Ancient DNA Shows First Americans Did Not Use Ice-Free Corridor

Posted: Aug 11 2016, 5:41am CDT | by , in News | Latest Science News

 
Ancient DNA Shows First Americans Did Not Use Ice-Free Corridor
Map outlining the opening of the human migration routes in North America revealed by the results presented in this study. Credit: Courtesy of Mikkel Winther Pedersen, Centre for GeoGenetics, Natural History Museum of Denmark, University of Copenhagen
  • Study on Ancient DNA shows Early Americans to Have Followed a Different Route

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A study on ancient DNA shows early Americans to have actually followed quite a different route of entry into the New World. The textbook version is thus completely wrong.

The current theory regarding how early Ice Age people reached North America has been declared defunct by a new study on the matter. The entry path has been said to be biologically impossible, based on a series of analyses of ancient DNA.

The earliest people to reach America had to cross a land bridge between Siberia and Alaska. This is what common sense tells us. They also had to wait till the ice sheets that once covered Canada retreated.

The ice-free region later on allowed them to make their move. A novel study published in a journal shows that, on the contrary, this is not what happened.

Ancient DNA collected from this route was put to the test in a lab. The picture this new analysis paints is vastly different from the erstwhile account.

It is also the first such project of its kind to have been undertaken. People probably traveled this corridor of sorts 12,600 years ago. Before that it would have been impossible to traverse it.

That is because the provision of materials for survival along the way would have been hard to come by. These included wood for fuel as well as implements and animals that could be hunted for food in accordance with the hunting gathering lifestyle.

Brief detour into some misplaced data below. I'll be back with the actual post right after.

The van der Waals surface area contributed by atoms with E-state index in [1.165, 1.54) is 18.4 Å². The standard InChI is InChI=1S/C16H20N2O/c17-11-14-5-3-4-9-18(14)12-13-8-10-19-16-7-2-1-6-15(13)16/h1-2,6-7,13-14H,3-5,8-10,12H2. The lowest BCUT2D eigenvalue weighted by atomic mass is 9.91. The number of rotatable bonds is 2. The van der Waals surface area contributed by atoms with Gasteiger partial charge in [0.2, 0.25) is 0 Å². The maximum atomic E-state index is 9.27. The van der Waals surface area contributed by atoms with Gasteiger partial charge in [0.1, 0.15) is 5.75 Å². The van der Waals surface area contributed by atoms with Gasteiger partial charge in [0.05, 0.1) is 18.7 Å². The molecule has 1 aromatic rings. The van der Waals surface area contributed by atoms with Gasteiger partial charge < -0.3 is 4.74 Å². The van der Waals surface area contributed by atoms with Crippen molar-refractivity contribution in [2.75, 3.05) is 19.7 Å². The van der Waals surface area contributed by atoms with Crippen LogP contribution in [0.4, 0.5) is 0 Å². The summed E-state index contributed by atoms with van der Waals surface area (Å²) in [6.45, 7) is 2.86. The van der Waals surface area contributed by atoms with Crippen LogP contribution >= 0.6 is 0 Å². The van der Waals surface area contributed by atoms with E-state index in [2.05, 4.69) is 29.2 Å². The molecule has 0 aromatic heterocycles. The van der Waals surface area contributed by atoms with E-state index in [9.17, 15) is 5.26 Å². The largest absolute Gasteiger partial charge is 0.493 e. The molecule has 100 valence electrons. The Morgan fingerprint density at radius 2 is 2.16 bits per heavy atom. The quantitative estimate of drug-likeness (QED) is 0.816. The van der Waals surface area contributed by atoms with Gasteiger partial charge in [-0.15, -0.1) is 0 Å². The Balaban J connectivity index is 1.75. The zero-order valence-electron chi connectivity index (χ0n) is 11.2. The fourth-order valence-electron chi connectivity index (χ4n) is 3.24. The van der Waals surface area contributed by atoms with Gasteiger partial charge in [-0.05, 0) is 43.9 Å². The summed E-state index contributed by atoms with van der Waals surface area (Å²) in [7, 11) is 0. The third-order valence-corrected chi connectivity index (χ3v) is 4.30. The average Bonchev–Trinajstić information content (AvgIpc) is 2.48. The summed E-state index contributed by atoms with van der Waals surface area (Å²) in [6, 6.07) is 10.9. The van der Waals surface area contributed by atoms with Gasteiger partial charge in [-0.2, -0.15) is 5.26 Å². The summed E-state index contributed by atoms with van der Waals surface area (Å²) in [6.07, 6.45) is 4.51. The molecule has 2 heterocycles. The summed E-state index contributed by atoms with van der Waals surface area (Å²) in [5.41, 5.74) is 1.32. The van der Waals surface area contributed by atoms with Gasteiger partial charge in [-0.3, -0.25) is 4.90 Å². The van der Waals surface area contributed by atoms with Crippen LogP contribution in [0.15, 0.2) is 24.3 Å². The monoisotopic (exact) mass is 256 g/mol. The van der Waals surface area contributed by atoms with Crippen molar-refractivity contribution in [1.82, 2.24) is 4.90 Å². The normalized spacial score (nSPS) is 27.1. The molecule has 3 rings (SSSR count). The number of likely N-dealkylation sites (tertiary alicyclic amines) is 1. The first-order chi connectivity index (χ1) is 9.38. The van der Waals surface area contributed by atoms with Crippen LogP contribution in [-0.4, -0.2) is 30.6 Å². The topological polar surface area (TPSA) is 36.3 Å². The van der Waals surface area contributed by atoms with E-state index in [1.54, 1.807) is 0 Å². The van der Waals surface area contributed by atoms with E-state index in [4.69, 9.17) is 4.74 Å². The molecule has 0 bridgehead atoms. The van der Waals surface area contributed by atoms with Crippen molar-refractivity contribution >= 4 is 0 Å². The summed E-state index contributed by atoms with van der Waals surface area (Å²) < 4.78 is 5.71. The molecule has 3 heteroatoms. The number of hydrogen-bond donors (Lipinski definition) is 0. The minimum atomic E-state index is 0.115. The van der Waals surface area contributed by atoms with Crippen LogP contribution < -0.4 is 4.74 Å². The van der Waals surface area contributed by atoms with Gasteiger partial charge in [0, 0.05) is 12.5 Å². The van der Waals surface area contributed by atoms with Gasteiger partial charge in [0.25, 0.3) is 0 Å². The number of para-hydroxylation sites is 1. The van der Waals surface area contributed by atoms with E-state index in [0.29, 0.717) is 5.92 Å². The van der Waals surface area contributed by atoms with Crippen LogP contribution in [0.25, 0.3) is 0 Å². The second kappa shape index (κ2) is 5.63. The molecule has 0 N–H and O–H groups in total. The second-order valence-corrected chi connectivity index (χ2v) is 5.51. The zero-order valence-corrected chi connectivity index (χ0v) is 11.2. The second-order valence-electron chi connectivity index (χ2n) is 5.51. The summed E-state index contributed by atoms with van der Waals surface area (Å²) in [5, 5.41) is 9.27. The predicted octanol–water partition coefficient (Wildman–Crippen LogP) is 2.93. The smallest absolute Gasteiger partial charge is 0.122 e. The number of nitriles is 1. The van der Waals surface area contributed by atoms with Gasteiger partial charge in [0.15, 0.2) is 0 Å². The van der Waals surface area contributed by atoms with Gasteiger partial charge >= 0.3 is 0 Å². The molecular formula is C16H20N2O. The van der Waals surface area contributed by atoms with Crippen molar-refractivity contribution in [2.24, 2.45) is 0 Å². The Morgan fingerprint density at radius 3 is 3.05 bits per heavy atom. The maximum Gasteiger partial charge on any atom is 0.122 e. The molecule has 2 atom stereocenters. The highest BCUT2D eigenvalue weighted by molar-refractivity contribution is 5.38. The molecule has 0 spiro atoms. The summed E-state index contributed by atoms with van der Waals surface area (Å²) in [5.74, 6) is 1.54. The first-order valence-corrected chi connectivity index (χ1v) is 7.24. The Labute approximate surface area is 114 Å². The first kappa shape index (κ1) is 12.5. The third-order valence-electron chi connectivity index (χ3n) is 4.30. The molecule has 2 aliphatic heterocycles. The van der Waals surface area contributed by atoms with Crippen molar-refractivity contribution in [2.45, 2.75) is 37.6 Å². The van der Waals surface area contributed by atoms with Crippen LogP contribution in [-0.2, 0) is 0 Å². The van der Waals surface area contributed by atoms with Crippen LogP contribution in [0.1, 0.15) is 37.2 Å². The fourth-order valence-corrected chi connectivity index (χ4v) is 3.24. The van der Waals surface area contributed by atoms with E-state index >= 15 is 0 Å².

Thus the first Americans must have made their way south through another route than the supposed one. They probably migrated across the Pacific coast.

The origins of these people are a matter of controversy. Researchers are agreed upon one fact though and that is regarding the Clovis culture which first inhabited the region 13,000 years ago.

As for the ice corridor it would not have been worthy of being traversed way back then. While this corridor was open 13,000 years ago, it would be much later that it would get used.

Thus the first people entering the region must have employed an alternative pathway. The ice corridor was 1500 km in length and began its formation east of the Rocky Mountains.

The crux of the matter is when the corridor became biologically viable. The backbreaking and arduous journey through this corridor took place at a time of great risk and danger.

This journey would have been impossible 12,600 year ago. The DNA samples collected from this region show that only much later did vegetation and fauna inhabit the region. The Clovis people were probably the first ones to get there.

This new study got published in the journal Nature.

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